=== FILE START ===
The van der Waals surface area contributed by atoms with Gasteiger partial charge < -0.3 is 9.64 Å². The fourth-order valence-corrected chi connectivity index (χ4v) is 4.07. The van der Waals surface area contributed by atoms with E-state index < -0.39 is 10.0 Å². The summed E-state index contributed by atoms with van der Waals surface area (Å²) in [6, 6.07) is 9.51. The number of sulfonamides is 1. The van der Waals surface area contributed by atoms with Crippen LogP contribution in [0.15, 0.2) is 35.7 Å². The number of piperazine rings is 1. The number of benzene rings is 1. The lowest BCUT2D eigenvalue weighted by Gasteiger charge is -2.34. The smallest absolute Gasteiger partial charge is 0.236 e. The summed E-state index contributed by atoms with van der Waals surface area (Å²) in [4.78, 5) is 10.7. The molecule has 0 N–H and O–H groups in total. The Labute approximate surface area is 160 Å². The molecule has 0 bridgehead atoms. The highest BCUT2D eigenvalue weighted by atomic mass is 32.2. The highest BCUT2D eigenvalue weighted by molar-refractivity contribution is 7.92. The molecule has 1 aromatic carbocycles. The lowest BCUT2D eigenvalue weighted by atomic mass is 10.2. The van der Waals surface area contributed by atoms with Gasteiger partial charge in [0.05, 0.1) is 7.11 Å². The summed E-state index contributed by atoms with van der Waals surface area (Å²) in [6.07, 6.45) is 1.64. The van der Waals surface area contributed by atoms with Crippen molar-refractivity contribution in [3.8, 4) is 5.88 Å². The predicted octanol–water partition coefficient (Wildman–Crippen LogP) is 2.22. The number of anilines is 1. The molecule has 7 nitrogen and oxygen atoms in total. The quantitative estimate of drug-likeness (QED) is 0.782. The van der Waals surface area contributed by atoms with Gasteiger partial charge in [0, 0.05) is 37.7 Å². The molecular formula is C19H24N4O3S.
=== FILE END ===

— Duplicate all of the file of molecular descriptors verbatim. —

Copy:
The van der Waals surface area contributed by atoms with Gasteiger partial charge < -0.3 is 9.64 Å². The fourth-order valence-corrected chi connectivity index (χ4v) is 4.07. The van der Waals surface area contributed by atoms with E-state index < -0.39 is 10.0 Å². The summed E-state index contributed by atoms with van der Waals surface area (Å²) in [6, 6.07) is 9.51. The number of sulfonamides is 1. The van der Waals surface area contributed by atoms with Crippen LogP contribution in [0.15, 0.2) is 35.7 Å². The number of piperazine rings is 1. The number of benzene rings is 1. The lowest BCUT2D eigenvalue weighted by Gasteiger charge is -2.34. The smallest absolute Gasteiger partial charge is 0.236 e. The summed E-state index contributed by atoms with van der Waals surface area (Å²) in [4.78, 5) is 10.7. The molecule has 0 N–H and O–H groups in total. The Labute approximate surface area is 160 Å². The molecule has 0 bridgehead atoms. The highest BCUT2D eigenvalue weighted by atomic mass is 32.2. The highest BCUT2D eigenvalue weighted by molar-refractivity contribution is 7.92. The molecule has 1 aromatic carbocycles. The lowest BCUT2D eigenvalue weighted by atomic mass is 10.2. The van der Waals surface area contributed by atoms with Gasteiger partial charge in [0.05, 0.1) is 7.11 Å². The summed E-state index contributed by atoms with van der Waals surface area (Å²) in [6.07, 6.45) is 1.64. The van der Waals surface area contributed by atoms with Crippen molar-refractivity contribution in [3.8, 4) is 5.88 Å². The predicted octanol–water partition coefficient (Wildman–Crippen LogP) is 2.22. The number of anilines is 1. The molecule has 7 nitrogen and oxygen atoms in total. The quantitative estimate of drug-likeness (QED) is 0.782. The van der Waals surface area contributed by atoms with Gasteiger partial charge in [0, 0.05) is 37.7 Å². The molecular formula is C19H24N4O3S.